Cybercriminals are targeting Airbnb users with phishing emails that urge the compliance with the new privacy regulation General Data Protection Regulation(GDPR).
The upcoming General Data Protection Regulation (GDPR) privacy laws threaten with severe penalties to demand personal information from Airbnb users. The interest on the subject is very high among professionals and companies operating in various industries, it’s normal that crooks will try to take advantage of this situation.
Airbnb, like many other companies, is sending emails to inform users of changes in the privacy law according to the upcoming GDPR.
Cybercriminals are targeting Airbnb users demanding personal information and financial data referencing the GDPR.
Experts from Redscan are monitoring a spam campaign targeting Airbnb users with spam messages like the following one:
“This update is mandatory because of the new changes in the EU Digital privacy legislation that acts upon United States-based companies, like Airbnb in order to protect European citizens and companies,” reads the spam message according to the Redscan.
The extent of the campaign is still unclear, crooks are targeting businesses’ email addresses taken online.
The phishing messages pretend to be a GDPR information request sent by Airbnb to hosts of the service.
“The irony won’t be lost on anyone that cybercriminals are exploiting the arrival of new data protection regulations to steal people’s data,” Skynews cited Redscan Director of Cybersecurity Mark Nicholls Nicholls as saying.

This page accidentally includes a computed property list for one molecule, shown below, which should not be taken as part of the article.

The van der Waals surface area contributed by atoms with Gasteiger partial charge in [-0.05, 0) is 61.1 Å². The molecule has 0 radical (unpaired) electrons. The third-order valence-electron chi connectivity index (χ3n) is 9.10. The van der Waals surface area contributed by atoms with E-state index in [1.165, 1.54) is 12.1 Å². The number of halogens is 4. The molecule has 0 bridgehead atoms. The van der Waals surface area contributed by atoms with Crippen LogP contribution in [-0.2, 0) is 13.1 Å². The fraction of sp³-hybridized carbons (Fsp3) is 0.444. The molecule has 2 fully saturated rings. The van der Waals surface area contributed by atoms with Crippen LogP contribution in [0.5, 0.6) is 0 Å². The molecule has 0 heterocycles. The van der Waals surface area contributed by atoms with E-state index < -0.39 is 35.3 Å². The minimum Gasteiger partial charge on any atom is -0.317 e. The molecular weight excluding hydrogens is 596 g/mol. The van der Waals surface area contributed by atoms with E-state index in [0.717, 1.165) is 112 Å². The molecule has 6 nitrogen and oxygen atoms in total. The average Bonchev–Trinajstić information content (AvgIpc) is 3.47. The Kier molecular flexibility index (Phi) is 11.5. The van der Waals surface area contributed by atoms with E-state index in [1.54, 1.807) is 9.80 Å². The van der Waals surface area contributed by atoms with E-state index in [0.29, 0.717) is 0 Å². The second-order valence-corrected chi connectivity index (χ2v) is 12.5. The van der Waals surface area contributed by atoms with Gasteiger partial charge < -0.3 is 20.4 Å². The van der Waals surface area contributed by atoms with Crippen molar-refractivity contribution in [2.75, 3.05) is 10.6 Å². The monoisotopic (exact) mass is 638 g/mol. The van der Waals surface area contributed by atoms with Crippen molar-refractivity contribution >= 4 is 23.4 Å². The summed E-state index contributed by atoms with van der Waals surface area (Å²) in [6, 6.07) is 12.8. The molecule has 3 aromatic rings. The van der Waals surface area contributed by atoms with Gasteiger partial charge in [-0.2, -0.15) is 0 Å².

The phishing emails use a simple as effective social engineering trick, the message informs hosts they can’t accept new bookings or contact potential guests until they accept their organizations are not compliance to the GDPR.
Malicious email uses a domain that could appear as legitimate, according to Redscan, in this campaign, hackers rather than the legitimate @airbnb.com domain used the @mail.airbnb.work domain.
If the victims click the malicious link embedded in the email, they redirected to phishing page designed to request victims both personal and financial information.
“Modern phishing campaigns are becoming increasingly difficult to spot and people need to be extra vigilant when opening emails and clicking links, since it’s important to ensure they originate from a trusted source.” said Mark Nicholls, Redscan’s director of cybersecurity.
It is important to highlight, that GDPR notifications sent by companies to its customers don’t ask for users’ credentials, so be careful and stay vigilant.
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